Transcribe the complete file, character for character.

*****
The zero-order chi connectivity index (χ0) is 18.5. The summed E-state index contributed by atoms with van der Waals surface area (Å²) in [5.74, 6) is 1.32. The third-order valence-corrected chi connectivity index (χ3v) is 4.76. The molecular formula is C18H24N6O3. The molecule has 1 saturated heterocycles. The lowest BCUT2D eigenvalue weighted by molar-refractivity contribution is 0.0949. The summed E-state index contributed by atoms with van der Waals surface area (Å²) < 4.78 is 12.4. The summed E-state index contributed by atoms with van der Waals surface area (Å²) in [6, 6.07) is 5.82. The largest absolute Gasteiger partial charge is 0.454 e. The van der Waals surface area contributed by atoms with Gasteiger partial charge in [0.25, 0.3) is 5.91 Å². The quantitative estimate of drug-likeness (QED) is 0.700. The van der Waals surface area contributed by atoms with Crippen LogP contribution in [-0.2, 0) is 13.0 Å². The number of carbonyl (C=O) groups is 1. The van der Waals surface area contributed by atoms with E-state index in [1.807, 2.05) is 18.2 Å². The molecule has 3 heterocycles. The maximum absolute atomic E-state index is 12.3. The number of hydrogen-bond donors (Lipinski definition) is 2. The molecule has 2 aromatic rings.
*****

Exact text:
The zero-order chi connectivity index (χ0) is 18.5. The summed E-state index contributed by atoms with van der Waals surface area (Å²) in [5.74, 6) is 1.32. The third-order valence-corrected chi connectivity index (χ3v) is 4.76. The molecular formula is C18H24N6O3. The molecule has 1 saturated heterocycles. The lowest BCUT2D eigenvalue weighted by molar-refractivity contribution is 0.0949. The summed E-state index contributed by atoms with van der Waals surface area (Å²) < 4.78 is 12.4. The summed E-state index contributed by atoms with van der Waals surface area (Å²) in [6, 6.07) is 5.82. The largest absolute Gasteiger partial charge is 0.454 e. The van der Waals surface area contributed by atoms with Gasteiger partial charge in [0.25, 0.3) is 5.91 Å². The quantitative estimate of drug-likeness (QED) is 0.700. The van der Waals surface area contributed by atoms with Crippen LogP contribution in [-0.2, 0) is 13.0 Å². The number of carbonyl (C=O) groups is 1. The van der Waals surface area contributed by atoms with E-state index in [1.807, 2.05) is 18.2 Å². The molecule has 3 heterocycles. The maximum absolute atomic E-state index is 12.3. The number of hydrogen-bond donors (Lipinski definition) is 2. The molecule has 2 aromatic rings.